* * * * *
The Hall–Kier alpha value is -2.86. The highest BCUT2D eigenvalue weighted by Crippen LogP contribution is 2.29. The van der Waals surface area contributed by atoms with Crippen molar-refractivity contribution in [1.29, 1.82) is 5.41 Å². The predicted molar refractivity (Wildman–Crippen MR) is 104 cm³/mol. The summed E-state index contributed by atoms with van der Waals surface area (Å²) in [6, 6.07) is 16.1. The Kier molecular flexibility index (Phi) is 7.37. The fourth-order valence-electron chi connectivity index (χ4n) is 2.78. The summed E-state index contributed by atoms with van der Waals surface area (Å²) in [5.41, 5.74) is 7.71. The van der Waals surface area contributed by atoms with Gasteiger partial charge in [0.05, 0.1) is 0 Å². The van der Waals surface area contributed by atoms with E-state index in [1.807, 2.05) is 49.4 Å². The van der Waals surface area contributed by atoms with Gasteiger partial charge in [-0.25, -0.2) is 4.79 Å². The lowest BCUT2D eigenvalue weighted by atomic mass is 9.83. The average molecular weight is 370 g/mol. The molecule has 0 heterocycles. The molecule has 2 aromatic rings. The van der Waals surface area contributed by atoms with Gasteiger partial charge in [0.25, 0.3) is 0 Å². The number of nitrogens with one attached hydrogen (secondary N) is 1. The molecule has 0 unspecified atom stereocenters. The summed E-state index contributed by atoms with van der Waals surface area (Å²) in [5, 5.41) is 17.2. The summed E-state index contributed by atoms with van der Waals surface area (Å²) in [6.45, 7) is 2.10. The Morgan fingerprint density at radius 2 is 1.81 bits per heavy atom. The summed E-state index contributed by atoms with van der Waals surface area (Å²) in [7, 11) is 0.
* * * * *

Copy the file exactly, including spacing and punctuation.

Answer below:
The Hall–Kier alpha value is -2.86. The highest BCUT2D eigenvalue weighted by Crippen LogP contribution is 2.29. The van der Waals surface area contributed by atoms with Crippen molar-refractivity contribution in [1.29, 1.82) is 5.41 Å². The predicted molar refractivity (Wildman–Crippen MR) is 104 cm³/mol. The summed E-state index contributed by atoms with van der Waals surface area (Å²) in [6, 6.07) is 16.1. The Kier molecular flexibility index (Phi) is 7.37. The fourth-order valence-electron chi connectivity index (χ4n) is 2.78. The summed E-state index contributed by atoms with van der Waals surface area (Å²) in [5.41, 5.74) is 7.71. The van der Waals surface area contributed by atoms with Gasteiger partial charge in [0.05, 0.1) is 0 Å². The van der Waals surface area contributed by atoms with E-state index in [1.807, 2.05) is 49.4 Å². The van der Waals surface area contributed by atoms with Gasteiger partial charge in [-0.25, -0.2) is 4.79 Å². The lowest BCUT2D eigenvalue weighted by atomic mass is 9.83. The average molecular weight is 370 g/mol. The molecule has 0 heterocycles. The molecule has 2 aromatic rings. The van der Waals surface area contributed by atoms with Gasteiger partial charge in [0.25, 0.3) is 0 Å². The number of nitrogens with one attached hydrogen (secondary N) is 1. The molecule has 0 unspecified atom stereocenters. The summed E-state index contributed by atoms with van der Waals surface area (Å²) in [5, 5.41) is 17.2. The summed E-state index contributed by atoms with van der Waals surface area (Å²) in [6.45, 7) is 2.10. The Morgan fingerprint density at radius 2 is 1.81 bits per heavy atom. The summed E-state index contributed by atoms with van der Waals surface area (Å²) in [7, 11) is 0.